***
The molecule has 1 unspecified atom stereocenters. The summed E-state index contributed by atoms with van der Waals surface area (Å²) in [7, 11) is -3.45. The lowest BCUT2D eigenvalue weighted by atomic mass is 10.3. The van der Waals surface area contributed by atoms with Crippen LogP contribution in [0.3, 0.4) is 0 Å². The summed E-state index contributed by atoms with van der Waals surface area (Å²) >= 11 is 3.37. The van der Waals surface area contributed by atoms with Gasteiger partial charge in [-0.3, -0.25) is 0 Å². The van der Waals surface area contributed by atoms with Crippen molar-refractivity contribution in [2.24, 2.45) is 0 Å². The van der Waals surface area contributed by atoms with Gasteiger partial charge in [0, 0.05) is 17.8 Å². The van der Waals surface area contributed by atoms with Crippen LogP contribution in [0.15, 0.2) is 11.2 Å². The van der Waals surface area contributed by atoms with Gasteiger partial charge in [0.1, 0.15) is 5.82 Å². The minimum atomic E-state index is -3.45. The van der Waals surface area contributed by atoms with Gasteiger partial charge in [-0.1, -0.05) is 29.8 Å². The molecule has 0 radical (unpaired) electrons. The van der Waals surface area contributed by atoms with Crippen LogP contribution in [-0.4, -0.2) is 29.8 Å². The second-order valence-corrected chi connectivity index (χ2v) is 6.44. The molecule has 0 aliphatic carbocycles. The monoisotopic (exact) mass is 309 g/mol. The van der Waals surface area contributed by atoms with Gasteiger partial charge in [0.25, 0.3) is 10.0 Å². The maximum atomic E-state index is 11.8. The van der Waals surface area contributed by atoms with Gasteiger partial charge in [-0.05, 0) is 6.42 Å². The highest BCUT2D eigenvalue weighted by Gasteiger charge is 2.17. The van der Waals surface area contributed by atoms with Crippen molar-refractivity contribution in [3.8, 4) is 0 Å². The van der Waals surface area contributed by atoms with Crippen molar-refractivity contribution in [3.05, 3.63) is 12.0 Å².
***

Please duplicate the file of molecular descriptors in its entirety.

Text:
The molecule has 1 unspecified atom stereocenters. The summed E-state index contributed by atoms with van der Waals surface area (Å²) in [7, 11) is -3.45. The lowest BCUT2D eigenvalue weighted by atomic mass is 10.3. The van der Waals surface area contributed by atoms with Crippen LogP contribution in [0.3, 0.4) is 0 Å². The summed E-state index contributed by atoms with van der Waals surface area (Å²) >= 11 is 3.37. The van der Waals surface area contributed by atoms with Gasteiger partial charge in [-0.3, -0.25) is 0 Å². The van der Waals surface area contributed by atoms with Crippen molar-refractivity contribution in [2.24, 2.45) is 0 Å². The van der Waals surface area contributed by atoms with Gasteiger partial charge in [0, 0.05) is 17.8 Å². The van der Waals surface area contributed by atoms with Crippen LogP contribution in [0.15, 0.2) is 11.2 Å². The van der Waals surface area contributed by atoms with Gasteiger partial charge in [0.1, 0.15) is 5.82 Å². The minimum atomic E-state index is -3.45. The van der Waals surface area contributed by atoms with Gasteiger partial charge in [-0.1, -0.05) is 29.8 Å². The molecule has 0 radical (unpaired) electrons. The van der Waals surface area contributed by atoms with Crippen LogP contribution in [-0.4, -0.2) is 29.8 Å². The second-order valence-corrected chi connectivity index (χ2v) is 6.44. The molecule has 0 aliphatic carbocycles. The monoisotopic (exact) mass is 309 g/mol. The van der Waals surface area contributed by atoms with Gasteiger partial charge in [0.25, 0.3) is 10.0 Å². The maximum atomic E-state index is 11.8. The van der Waals surface area contributed by atoms with Gasteiger partial charge in [-0.05, 0) is 6.42 Å². The highest BCUT2D eigenvalue weighted by Gasteiger charge is 2.17. The van der Waals surface area contributed by atoms with Crippen molar-refractivity contribution in [3.8, 4) is 0 Å². The van der Waals surface area contributed by atoms with Crippen molar-refractivity contribution in [3.05, 3.63) is 12.0 Å².